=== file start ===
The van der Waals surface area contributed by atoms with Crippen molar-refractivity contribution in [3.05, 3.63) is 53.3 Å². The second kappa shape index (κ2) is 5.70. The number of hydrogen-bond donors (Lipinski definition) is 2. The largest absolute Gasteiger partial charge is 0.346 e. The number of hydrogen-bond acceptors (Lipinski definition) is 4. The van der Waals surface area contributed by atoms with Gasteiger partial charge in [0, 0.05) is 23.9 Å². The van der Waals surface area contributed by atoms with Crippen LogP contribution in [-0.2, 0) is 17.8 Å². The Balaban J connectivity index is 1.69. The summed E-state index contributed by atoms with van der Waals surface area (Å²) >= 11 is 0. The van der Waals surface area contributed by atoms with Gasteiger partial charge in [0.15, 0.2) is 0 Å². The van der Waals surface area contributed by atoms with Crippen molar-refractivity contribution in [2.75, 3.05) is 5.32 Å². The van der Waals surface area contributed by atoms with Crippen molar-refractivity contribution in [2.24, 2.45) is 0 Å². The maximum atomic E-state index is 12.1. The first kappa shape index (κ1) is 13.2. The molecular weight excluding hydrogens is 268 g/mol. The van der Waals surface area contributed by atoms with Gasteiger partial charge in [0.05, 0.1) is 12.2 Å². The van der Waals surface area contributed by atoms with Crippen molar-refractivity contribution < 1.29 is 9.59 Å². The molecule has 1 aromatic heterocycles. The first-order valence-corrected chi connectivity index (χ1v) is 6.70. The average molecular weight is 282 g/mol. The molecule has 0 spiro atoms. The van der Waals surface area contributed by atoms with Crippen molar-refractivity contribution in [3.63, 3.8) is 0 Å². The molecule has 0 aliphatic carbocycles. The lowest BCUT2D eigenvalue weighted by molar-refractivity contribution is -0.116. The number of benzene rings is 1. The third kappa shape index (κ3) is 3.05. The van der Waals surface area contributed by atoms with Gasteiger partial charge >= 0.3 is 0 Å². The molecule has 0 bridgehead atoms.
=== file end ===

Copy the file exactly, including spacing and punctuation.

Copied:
The van der Waals surface area contributed by atoms with Crippen molar-refractivity contribution in [3.05, 3.63) is 53.3 Å². The second kappa shape index (κ2) is 5.70. The number of hydrogen-bond donors (Lipinski definition) is 2. The largest absolute Gasteiger partial charge is 0.346 e. The number of hydrogen-bond acceptors (Lipinski definition) is 4. The van der Waals surface area contributed by atoms with Gasteiger partial charge in [0, 0.05) is 23.9 Å². The van der Waals surface area contributed by atoms with Crippen LogP contribution in [-0.2, 0) is 17.8 Å². The Balaban J connectivity index is 1.69. The summed E-state index contributed by atoms with van der Waals surface area (Å²) >= 11 is 0. The van der Waals surface area contributed by atoms with Gasteiger partial charge in [0.15, 0.2) is 0 Å². The van der Waals surface area contributed by atoms with Crippen molar-refractivity contribution in [2.75, 3.05) is 5.32 Å². The van der Waals surface area contributed by atoms with Crippen molar-refractivity contribution in [2.24, 2.45) is 0 Å². The maximum atomic E-state index is 12.1. The first kappa shape index (κ1) is 13.2. The molecular weight excluding hydrogens is 268 g/mol. The van der Waals surface area contributed by atoms with Gasteiger partial charge in [0.05, 0.1) is 12.2 Å². The van der Waals surface area contributed by atoms with Crippen molar-refractivity contribution < 1.29 is 9.59 Å². The molecule has 1 aromatic heterocycles. The first-order valence-corrected chi connectivity index (χ1v) is 6.70. The average molecular weight is 282 g/mol. The molecule has 0 spiro atoms. The van der Waals surface area contributed by atoms with Crippen molar-refractivity contribution in [3.63, 3.8) is 0 Å². The molecule has 0 aliphatic carbocycles. The lowest BCUT2D eigenvalue weighted by molar-refractivity contribution is -0.116. The number of benzene rings is 1. The third kappa shape index (κ3) is 3.05. The van der Waals surface area contributed by atoms with Gasteiger partial charge >= 0.3 is 0 Å². The molecule has 0 bridgehead atoms.